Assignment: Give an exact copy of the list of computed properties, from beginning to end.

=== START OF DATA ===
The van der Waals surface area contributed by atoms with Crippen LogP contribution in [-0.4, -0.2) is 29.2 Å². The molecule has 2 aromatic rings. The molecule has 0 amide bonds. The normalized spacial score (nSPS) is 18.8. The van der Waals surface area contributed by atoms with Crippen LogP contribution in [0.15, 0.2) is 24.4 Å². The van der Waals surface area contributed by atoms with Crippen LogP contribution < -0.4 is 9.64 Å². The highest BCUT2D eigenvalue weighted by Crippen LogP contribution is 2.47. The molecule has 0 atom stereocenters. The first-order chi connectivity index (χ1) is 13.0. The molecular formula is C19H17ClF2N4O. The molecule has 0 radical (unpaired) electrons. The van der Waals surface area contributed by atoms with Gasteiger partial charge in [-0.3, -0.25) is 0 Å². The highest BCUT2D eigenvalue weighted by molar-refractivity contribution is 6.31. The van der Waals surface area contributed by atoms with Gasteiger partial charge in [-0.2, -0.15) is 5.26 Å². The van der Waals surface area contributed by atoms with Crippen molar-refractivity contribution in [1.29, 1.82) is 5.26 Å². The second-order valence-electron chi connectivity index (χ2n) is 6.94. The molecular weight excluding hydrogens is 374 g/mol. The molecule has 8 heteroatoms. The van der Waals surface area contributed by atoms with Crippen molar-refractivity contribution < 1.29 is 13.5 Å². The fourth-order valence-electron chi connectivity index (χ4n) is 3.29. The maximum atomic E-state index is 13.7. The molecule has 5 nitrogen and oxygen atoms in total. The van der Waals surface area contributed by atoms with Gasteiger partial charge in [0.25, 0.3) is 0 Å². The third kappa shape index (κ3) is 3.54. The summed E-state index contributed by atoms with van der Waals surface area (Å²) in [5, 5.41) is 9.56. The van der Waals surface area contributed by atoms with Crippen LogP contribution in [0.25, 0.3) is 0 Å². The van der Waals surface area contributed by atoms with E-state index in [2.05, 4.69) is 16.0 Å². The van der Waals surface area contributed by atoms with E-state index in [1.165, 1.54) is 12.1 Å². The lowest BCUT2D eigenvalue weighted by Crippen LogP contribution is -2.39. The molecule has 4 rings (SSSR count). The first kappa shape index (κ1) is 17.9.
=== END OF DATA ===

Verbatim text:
The van der Waals surface area contributed by atoms with Crippen LogP contribution in [-0.4, -0.2) is 29.2 Å². The molecule has 2 aromatic rings. The molecule has 0 amide bonds. The normalized spacial score (nSPS) is 18.8. The van der Waals surface area contributed by atoms with Crippen LogP contribution in [0.15, 0.2) is 24.4 Å². The van der Waals surface area contributed by atoms with Crippen LogP contribution < -0.4 is 9.64 Å². The highest BCUT2D eigenvalue weighted by Crippen LogP contribution is 2.47. The molecule has 0 atom stereocenters. The first-order chi connectivity index (χ1) is 13.0. The molecular formula is C19H17ClF2N4O. The molecule has 0 radical (unpaired) electrons. The van der Waals surface area contributed by atoms with Gasteiger partial charge in [-0.3, -0.25) is 0 Å². The highest BCUT2D eigenvalue weighted by molar-refractivity contribution is 6.31. The van der Waals surface area contributed by atoms with Gasteiger partial charge in [-0.2, -0.15) is 5.26 Å². The van der Waals surface area contributed by atoms with Crippen molar-refractivity contribution in [1.29, 1.82) is 5.26 Å². The second-order valence-electron chi connectivity index (χ2n) is 6.94. The molecular weight excluding hydrogens is 374 g/mol. The molecule has 8 heteroatoms. The van der Waals surface area contributed by atoms with Crippen molar-refractivity contribution < 1.29 is 13.5 Å². The fourth-order valence-electron chi connectivity index (χ4n) is 3.29. The maximum atomic E-state index is 13.7. The molecule has 5 nitrogen and oxygen atoms in total. The van der Waals surface area contributed by atoms with Gasteiger partial charge in [0.25, 0.3) is 0 Å². The third kappa shape index (κ3) is 3.54. The summed E-state index contributed by atoms with van der Waals surface area (Å²) in [5, 5.41) is 9.56. The van der Waals surface area contributed by atoms with Crippen LogP contribution in [0.25, 0.3) is 0 Å². The van der Waals surface area contributed by atoms with E-state index in [2.05, 4.69) is 16.0 Å². The van der Waals surface area contributed by atoms with E-state index in [1.165, 1.54) is 12.1 Å². The lowest BCUT2D eigenvalue weighted by Crippen LogP contribution is -2.39. The molecule has 4 rings (SSSR count). The first kappa shape index (κ1) is 17.9.